winemakers here want to establish subzones. ‘When you buy a Château Margaux, you know what to expect from that wine. We need a similar system here in Montalcino because of the completely different styles of Brunello now available,’ says Franco Biondi Santi, the grand old master of Tuscan winemaking. Andrea Costanti, of the eponymous firm, agrees: ‘It’s time to establish subzones to help guide consumers.’ He adds that, like Pinot Noir, Sangiovese is highly sensitive to terroir. ‘Although Cabernet and Merlot do well everywhere, terroir plays a fundamental role for Sangiovese, which does well at higher altitudes.’ Il Colle also makes impressive Brunellos southeast of Montalcino while further east, Giulio Salvioni and Diego Molinari make cult, port-like Brunellos.
Ten km southeast, Castelnuovo dell’Abate houses some of today’s most exciting
Brunellos, including Mastrojanni and Piero Palmucci’s Poggio di Sotto. ‘I’d love to have a Castelnuovo dell’Abate subzone so wine lovers would know they were drinking wine from one of the most beautiful parts of Tuscany,’ says Palmucci. One reason for the success of Castelnuovo is its eclectic combination of soils hailing from different epochs that impart layers of complexity and flavour. The area benefits from warmer temperatures but doesn’t suffer scorching maritime
breezes. Enjoyable young, Castelnuovo Brunellos can also age well thanks to moderate acidity imparted from vineyard altitudes of between 250m–450m. Other estates to look for here include Belpoggio, San Giorgio and Uccelliera.
North of Montalcino is another area densely populated with small wineries. The limestone and clay soil, combined with different altitudes, create a fascinating variety of microzones, with aromatic Brunellos that are lighter coloured but remarkably complex, like those from Il Marroneto, Pertimali and La Capanna. The latter makes soulful and earthy Brunellos with heady aromas. Boutique producer Gianni Brunelli blends his northern Sangiovese with some from his estate southeast of town. ‘The wines from northern Montalcino have great bouquets butlack power, so I blend Sangiovese from my two holdings to create the perfect balance,’ says Brunelli. Montosoli, one of Montalcino’s greatest crus, is here. Single-vineyard bottlings from this 30ha (hectare) hill are more powerful
than most from this subzone, but don’t have the structure for cellaring.
Until the recent planting boom, few estates existed in the far northern reaches of the DOCG, where vineyards are prey to fog and devastating spring frosts. Without the ventilation of the higher vineyards, grapes risk developing mould during the rainy season. Most firms here blend their grapes with fruit from southern holdings. Examples include Altesino, which blends its grapes with those from La Velona, while Silvia Nardi blends her northern grapes with those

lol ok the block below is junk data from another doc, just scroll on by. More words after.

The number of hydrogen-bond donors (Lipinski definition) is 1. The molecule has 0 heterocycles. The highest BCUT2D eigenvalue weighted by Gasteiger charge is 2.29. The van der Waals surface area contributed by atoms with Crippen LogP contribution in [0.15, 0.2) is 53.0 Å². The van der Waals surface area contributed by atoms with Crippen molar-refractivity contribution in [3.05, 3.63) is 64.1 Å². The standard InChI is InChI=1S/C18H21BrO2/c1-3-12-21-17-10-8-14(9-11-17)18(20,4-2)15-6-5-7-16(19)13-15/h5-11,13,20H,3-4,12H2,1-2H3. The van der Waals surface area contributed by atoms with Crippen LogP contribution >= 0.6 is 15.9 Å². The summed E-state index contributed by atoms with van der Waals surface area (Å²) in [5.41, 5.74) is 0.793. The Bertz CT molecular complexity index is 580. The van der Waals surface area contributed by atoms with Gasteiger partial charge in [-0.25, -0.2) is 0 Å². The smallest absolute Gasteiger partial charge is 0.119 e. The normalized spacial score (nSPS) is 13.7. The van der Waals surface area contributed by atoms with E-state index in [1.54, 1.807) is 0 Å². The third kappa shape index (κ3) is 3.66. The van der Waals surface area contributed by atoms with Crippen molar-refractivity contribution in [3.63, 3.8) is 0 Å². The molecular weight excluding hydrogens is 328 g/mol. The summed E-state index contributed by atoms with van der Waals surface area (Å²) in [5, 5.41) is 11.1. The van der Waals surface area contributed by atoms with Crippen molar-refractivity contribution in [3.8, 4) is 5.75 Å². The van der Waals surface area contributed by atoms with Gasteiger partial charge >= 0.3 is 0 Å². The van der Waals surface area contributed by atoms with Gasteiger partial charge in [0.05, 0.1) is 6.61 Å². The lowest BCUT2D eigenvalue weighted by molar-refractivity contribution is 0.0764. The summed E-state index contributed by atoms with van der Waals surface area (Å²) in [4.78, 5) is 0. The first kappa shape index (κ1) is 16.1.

from Manachiara 25km further south. In the northeast, the dense clay which tends to yield tannic wines once deterred the widespread planting that has now
taken root in Torrenieri. Growers must carefully choose rootstocks and clones to combat this but, so far, most wines are uninspiring.
Altitudes decline and temperatures warm up around Tavernelle in the southwest. Wines here tend to be fuller and riper than their northern counterparts. Notable estates include Case Basse, run by Gianfranco Soldera, and Angelo Gaja’s
Pieve Santa Restituta. Gaja is against subzones. He says: ‘Just as we didn’t participate in Barbaresco’s sub-zoning, we prefer to promote our own specific vineyards in Montalcino and not an entire area.’
The neighbouring villages of Sant’Angelo in Colle and Sant’Angelo Scalo are in the deep southwest, the hottest and driest part of the zone. These subregions are dominated by large-scale operations such as Il Poggione, Col d’Orcia and Banfi. Sant’Angelo alone produces about 40% of all Brunello output. Roasting summertime temperatures in the mostly low-lying vineyards produce wines that are darker, fruitier and higher in alcohol. These muscular Brunellos are most
enjoyable young. Lars Leicht, vice-president of Castello Banfi, is all for subzones. ‘Anyone travelling around the area cannot help but be struck by the variation of soils and microclimates, and the wines of each subzone reflect that variation. The recognition of subzones would only enhance the special character of this region and its great wine’. The subzone debate is destined to rage for years. David Gleave MW, director of Italian specialist Liberty Wines in London, thinks this no bad thing. ‘It is too early to talk about subzones in Montalcino,’ he
says. ‘It is still a young zone, with most of the vineyards planted in the past 30 years and, during most of this period, viticulture has not been all that good. This has improved in recent years, but we need time to look at results before deciding whether to go for subzones
Written by Kerin O’Keefe